The Impact of Great Saphenous Vein Size on Gender, Clinical Severity, and Outcome of Patients Undergoing Vein Ablation for Varicose Veins
Bendix S, Peterson E, Kabbani L, Weaver M, Lin J. The Impact of Great Saphenous Vein Size on Gender, Clinical Severity, and Outcome of Patients Undergoing Vein Ablation for Varicose Veins. J Vasc Surg Venous Lymphat Disord 2019; 7(2):304-305.
J Vasc Surg Venous Lymphat Disord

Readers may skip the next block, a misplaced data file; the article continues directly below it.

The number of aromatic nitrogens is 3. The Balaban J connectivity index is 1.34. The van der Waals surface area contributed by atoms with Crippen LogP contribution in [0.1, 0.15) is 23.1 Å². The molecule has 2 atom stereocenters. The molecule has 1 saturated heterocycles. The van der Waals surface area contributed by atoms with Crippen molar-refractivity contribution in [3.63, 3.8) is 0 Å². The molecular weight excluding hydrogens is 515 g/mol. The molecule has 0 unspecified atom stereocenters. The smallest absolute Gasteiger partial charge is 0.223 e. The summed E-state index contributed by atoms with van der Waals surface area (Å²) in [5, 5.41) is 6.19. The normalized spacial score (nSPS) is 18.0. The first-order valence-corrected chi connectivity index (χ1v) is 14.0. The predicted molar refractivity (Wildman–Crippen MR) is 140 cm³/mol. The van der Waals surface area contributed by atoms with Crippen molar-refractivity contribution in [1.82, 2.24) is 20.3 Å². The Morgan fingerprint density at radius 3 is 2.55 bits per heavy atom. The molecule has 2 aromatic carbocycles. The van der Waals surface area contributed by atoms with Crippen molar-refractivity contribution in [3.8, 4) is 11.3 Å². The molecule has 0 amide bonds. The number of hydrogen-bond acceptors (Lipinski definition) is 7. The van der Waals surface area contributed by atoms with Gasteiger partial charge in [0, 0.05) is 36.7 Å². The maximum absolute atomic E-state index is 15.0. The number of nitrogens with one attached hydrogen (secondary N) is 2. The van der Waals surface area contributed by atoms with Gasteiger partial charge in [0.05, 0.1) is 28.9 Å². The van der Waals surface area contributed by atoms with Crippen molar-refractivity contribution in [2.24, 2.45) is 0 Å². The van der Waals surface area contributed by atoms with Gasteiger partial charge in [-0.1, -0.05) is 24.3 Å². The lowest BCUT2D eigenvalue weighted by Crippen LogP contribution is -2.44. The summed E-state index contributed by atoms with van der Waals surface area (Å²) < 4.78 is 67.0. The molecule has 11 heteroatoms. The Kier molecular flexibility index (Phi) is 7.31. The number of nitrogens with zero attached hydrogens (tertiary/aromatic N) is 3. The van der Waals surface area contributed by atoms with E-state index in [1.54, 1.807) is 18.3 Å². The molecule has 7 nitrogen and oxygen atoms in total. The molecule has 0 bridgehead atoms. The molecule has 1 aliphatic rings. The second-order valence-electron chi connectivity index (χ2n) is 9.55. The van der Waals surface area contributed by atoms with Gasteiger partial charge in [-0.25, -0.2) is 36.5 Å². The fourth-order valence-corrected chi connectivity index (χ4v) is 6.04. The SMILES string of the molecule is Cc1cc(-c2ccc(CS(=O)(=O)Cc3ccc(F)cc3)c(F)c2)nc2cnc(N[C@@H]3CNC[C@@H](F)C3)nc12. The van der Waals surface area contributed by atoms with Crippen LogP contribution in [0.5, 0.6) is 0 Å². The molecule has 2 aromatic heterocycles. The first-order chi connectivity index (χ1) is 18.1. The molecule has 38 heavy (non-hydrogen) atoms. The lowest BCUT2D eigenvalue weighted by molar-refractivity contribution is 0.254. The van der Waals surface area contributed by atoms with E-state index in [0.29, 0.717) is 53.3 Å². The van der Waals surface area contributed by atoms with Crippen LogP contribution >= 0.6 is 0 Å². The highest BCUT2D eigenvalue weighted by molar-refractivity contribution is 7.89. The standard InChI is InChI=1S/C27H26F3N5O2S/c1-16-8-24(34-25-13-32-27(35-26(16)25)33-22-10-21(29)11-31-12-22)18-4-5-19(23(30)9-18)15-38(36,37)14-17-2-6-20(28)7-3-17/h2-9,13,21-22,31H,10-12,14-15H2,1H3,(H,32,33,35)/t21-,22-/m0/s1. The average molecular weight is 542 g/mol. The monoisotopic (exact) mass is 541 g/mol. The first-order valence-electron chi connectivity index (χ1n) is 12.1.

Objective: Policies of insurance carriers have used truncal vein size as a criterion for coverage. The objective of this study was to compare the effect of great saphenous vein (GSV) size ≥5 mm vs <5 mm on the patient’s presentation and clinical outcomes. Methods: Patients in a national cohort were prospectively captured in the Vascular Quality Initiative Varicose Vein Registry. From January 2015 to October 2017, the Vascular Quality Initiative Varicose Vein Registry database was queried for all patients undergoing varicose vein procedures. Clinical, Etiology, Anatomy, and Pathophysiology (CEAP) class, Venous Clinical Severity Score, and patient-reported outcomes were compared for GSV size <5 mm (group 1) vs size ≥5 mm (group 2) before and after the procedures. Two-sample Wilcoxon test was performed to assess the difference between the two groups as defined by GSV size. To assess for improvement after the procedure in this population, a matched pairs signed rank Wilcoxon test was performed for each group separately. Results: During the study period, 5757 vein ablation procedures were performed for GSV: 770 GSV size <5 mm and 4987 GSV size ≥5 mm. Group 1 patients were more likely to be female (81.7% vs 68.4%; P = .001) and older (56.8 years vs 55.6 years; P = .012). CEAP scores were higher in group 2 compared with group 1 (P = .001). Maximal GSV diameter in group 2 was significantly higher (8.32 mm vs 3.86 mm; P = .001); 64% of group 2 underwent radiofrequency thermal ablation compared with 59.2% of group 1 (P = .001). There were no deaths in either group. Group 2 had more complications after the procedure (0.6% vs 0%; P = .027), required postoperative anticoagulation (8.8% vs 5%; P = .001), developed partial recanalization rate (0.8% vs 0.3%; P = .001), and missed more work days (2.32 days vs 1.6 days) compared with group 1. A similar rate of hematoma developed in both groups, but there was a higher rate of paresthesia in group 1. Both groups had improvement in the Venous Clinical Severity Score and HASTI (heaviness, achiness, swelling, throbbing, and itching) score. The degree of symptomatic improvement between the groups was similar (Table). Conclusions: All patients demonstrated improvement in both clinical outcomes and patient-reported outcomes after endovenous ablation regardless of size. Patients with preoperative GSV size ≥5 mm had similar improvement in symptoms but sustained an increased complication rate. Patients with smaller vein size should not be denied intervention or coverage on the basis of size criteria. [Figure presented]